I suggest you read more on non-blocking sockets and event-driven programming. Basically, you're only supposed to use non-blocking sockets within an application that has an event loop, which uses poll() or similar to wait when sockets are ready. And *NEVER* do crap like retrying in timed intervals or whatever you're doing.
When you determine that you need to send N bytes to the client, you write those N bytes into a buffer of yours. You then do send() (in non-blocking mode) to send data from the buffer until you get EAGAIN/EWOULDBLOCK (or a real error, in which case you remove the client, closing the socket). If you do get EAGAIN/EWOULDBLOCK before you have sent everything, you request the event loop to notify you when this socket is again writable. When it is writable (i.e. event loop calls your event handler), you tell the event loop that you're no longer interested in this event, and you repeat the send()-ing to send more data from the buffer. And you keep doing this send-wait cycle until all of the data from the buffer is sent.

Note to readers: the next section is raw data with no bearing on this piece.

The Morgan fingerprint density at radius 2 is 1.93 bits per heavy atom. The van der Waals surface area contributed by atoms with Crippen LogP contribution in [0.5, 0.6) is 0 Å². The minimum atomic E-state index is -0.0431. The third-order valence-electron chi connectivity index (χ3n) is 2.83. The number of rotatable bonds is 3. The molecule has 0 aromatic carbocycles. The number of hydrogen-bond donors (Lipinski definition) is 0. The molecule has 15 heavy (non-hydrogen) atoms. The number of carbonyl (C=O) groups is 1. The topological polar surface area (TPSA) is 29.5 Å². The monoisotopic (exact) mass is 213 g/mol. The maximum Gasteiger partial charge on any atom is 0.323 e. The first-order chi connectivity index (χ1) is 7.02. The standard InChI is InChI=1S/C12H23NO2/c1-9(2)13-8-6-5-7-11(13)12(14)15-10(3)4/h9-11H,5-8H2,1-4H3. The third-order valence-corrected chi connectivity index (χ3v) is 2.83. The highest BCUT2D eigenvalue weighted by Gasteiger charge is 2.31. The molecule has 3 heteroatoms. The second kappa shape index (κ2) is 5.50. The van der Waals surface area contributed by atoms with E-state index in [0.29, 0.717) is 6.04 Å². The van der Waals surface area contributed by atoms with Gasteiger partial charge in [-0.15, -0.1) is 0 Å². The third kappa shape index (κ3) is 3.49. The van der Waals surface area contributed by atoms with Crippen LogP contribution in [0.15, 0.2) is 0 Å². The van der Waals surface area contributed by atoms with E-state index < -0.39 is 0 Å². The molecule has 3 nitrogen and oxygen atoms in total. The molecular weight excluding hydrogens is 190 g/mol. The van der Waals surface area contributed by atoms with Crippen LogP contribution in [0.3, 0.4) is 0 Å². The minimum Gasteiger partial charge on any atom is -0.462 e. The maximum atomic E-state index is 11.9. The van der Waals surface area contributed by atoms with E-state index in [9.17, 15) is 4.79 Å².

I am developing an open-source project which includes a framework for event-driven network applications. It does however make extensive use of flow-based programming and includes a new programming paradigm to make that easier. See http://code.google.com/p/badvpn/
If you're interested, a simple example of an event-driven program using my framework is in examples/stdin_input.c. This program reads stdin and prints data to the terminal as it receives it, and it also exits when a signal is received.